Children who eat fast food, compared with those who do not, consume more total
energy (calories), more energy per gram of food, more total fat, more total carbohydrate,
more added sugars, more sugar-sweetened beverages, less fiber, less milk, and
fewer fruits and non-starchy vegetables.
Children age nine and older are heavy consumers of sodas. By the time they are 14
years of age or older, 32% of young women and 52% of young men are consuming
three or more servings of soda a day. A
Missouri study suggested that other sweet
drinks, such as fruit juices and fruit drinks,
when consumed by those at risk of being
overweight, increased the odds of becoming
overweight and of remaining overweight.
Reducing easy access to energy-dense foods
may help to limit opportunities for overeating.
Efforts to increase students' consumption of nutritious food may be hindered by the
availability of junk foods, the strong impact of advertising on youth's food choices, and
private fund-raising efforts that sell high calorie/low nutrition foods to support athletic
and extracurricular activities. To address this problem, some states and school
districts are limiting the sale of such foods and soft drinks during school hours.
Schools, which are required to follow the USDA's Dietary Guidelines for the school
lunch program, are not required to use those standards for foods sold à la carte, food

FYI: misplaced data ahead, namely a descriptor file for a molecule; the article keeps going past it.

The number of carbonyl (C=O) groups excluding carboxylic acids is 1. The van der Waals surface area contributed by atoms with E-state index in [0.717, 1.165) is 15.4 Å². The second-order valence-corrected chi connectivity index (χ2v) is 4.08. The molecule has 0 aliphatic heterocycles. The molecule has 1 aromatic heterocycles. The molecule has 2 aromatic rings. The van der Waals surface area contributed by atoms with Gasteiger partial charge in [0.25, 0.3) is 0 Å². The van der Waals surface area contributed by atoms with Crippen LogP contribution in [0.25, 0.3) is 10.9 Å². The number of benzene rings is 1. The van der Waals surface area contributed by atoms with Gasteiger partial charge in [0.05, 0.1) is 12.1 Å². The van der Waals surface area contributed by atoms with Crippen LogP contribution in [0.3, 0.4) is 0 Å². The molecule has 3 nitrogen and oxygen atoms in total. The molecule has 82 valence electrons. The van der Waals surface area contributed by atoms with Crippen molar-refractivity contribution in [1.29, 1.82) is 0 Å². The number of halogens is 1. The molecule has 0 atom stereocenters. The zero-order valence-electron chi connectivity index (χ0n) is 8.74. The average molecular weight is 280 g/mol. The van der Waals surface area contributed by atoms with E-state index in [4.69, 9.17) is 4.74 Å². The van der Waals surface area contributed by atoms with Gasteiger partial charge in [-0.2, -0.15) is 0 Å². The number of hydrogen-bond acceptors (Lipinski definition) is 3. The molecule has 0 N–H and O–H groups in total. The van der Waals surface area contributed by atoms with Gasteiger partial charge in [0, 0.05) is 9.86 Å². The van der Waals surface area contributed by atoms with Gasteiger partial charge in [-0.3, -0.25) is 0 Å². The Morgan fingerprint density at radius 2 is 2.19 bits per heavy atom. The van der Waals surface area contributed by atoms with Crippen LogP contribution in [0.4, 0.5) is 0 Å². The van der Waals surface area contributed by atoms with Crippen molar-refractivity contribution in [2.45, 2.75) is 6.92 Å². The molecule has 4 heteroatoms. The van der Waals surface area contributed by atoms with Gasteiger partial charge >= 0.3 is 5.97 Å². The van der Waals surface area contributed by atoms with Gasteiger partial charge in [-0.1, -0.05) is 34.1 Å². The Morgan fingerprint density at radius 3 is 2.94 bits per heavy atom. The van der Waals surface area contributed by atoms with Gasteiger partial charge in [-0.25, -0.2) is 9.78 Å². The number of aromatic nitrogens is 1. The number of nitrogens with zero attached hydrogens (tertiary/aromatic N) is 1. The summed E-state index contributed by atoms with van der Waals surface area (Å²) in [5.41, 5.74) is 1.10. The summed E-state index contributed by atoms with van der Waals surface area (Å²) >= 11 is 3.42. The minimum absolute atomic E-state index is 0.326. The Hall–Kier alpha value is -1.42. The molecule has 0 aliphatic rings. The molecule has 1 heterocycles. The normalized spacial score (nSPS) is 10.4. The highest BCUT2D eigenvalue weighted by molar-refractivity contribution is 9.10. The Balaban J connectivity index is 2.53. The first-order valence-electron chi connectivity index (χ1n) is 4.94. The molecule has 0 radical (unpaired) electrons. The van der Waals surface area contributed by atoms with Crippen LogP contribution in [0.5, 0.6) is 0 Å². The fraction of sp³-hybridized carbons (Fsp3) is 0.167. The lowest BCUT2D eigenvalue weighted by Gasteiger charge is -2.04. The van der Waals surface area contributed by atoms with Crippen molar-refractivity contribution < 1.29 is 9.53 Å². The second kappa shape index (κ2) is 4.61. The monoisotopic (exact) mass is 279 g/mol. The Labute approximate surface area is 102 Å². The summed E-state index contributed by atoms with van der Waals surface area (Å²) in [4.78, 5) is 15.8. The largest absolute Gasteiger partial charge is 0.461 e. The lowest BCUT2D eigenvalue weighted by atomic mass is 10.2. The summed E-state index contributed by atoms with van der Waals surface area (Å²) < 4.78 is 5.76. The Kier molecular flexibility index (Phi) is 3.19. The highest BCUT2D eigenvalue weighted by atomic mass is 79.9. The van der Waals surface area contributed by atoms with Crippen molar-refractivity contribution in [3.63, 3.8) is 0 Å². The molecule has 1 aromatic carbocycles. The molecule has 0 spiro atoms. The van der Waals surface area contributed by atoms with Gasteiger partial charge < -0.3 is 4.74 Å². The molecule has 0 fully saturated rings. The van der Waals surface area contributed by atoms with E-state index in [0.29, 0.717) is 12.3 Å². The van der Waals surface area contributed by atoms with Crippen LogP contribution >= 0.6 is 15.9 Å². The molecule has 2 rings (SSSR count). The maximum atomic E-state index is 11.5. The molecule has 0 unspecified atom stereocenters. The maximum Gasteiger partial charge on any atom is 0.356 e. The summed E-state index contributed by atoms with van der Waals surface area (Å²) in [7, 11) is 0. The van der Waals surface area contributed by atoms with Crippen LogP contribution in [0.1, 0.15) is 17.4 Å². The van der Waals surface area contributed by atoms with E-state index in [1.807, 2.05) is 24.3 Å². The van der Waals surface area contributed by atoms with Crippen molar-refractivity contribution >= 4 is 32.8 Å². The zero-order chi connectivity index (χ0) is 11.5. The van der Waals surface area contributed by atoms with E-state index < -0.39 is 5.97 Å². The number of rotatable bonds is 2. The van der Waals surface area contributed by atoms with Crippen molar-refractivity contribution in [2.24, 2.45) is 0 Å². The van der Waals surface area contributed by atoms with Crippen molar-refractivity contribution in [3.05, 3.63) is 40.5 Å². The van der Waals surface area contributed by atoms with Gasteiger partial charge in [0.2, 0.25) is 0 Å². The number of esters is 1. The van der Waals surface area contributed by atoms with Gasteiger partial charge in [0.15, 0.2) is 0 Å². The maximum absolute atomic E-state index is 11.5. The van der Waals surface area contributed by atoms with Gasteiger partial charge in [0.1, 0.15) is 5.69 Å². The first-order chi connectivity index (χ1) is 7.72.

sold in snack bars, and food sold through vending machines. Schools can promote
healthy eating by providing more nutritious food and beverages through the à la carte
programs and limiting sweetened drinks and high fat and high sugar snacks in vending
School food service managers and other school officials report that expanding the
number and variety of healthy food choices increased the likelihood that students will
select them. This is important because, except for meals provided to students eligible
for free and reduced-price breakfast or lunch, school food programs are not subsidized
and food service managers must sell enough food to cover expenses.
Dietary practices should be fostered that encourage moderation rather than overconsumption,
and emphasize healthful choices rather than restricting eating patterns.
Questions to ask your child:
Reprinted with permission from the website of The Center for Health and Health Care in Schools